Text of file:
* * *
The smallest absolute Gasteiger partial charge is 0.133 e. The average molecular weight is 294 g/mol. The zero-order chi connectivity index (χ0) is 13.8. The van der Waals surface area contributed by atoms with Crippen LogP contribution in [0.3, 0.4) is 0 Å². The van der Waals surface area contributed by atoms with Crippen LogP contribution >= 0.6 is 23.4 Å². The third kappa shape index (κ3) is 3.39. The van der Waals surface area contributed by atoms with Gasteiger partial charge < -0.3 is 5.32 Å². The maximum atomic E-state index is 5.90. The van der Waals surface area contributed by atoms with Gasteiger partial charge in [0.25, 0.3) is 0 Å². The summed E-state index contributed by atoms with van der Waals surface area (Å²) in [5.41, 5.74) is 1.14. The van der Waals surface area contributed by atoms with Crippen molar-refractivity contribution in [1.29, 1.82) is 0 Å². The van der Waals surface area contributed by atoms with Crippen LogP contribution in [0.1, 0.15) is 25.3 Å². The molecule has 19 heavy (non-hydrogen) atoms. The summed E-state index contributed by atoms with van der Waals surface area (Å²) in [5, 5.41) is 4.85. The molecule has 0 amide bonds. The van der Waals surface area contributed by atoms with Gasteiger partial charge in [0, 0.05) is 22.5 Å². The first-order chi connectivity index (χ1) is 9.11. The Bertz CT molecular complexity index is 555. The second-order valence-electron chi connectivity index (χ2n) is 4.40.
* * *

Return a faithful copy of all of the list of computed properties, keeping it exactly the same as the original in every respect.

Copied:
The smallest absolute Gasteiger partial charge is 0.133 e. The average molecular weight is 294 g/mol. The zero-order chi connectivity index (χ0) is 13.8. The van der Waals surface area contributed by atoms with Crippen LogP contribution in [0.3, 0.4) is 0 Å². The van der Waals surface area contributed by atoms with Crippen LogP contribution >= 0.6 is 23.4 Å². The third kappa shape index (κ3) is 3.39. The van der Waals surface area contributed by atoms with Gasteiger partial charge < -0.3 is 5.32 Å². The maximum atomic E-state index is 5.90. The van der Waals surface area contributed by atoms with Gasteiger partial charge in [0.25, 0.3) is 0 Å². The summed E-state index contributed by atoms with van der Waals surface area (Å²) in [5.41, 5.74) is 1.14. The van der Waals surface area contributed by atoms with Crippen molar-refractivity contribution in [1.29, 1.82) is 0 Å². The van der Waals surface area contributed by atoms with Crippen LogP contribution in [0.1, 0.15) is 25.3 Å². The molecule has 19 heavy (non-hydrogen) atoms. The summed E-state index contributed by atoms with van der Waals surface area (Å²) in [5, 5.41) is 4.85. The molecule has 0 amide bonds. The van der Waals surface area contributed by atoms with Gasteiger partial charge in [0, 0.05) is 22.5 Å². The first-order chi connectivity index (χ1) is 9.11. The Bertz CT molecular complexity index is 555. The second-order valence-electron chi connectivity index (χ2n) is 4.40.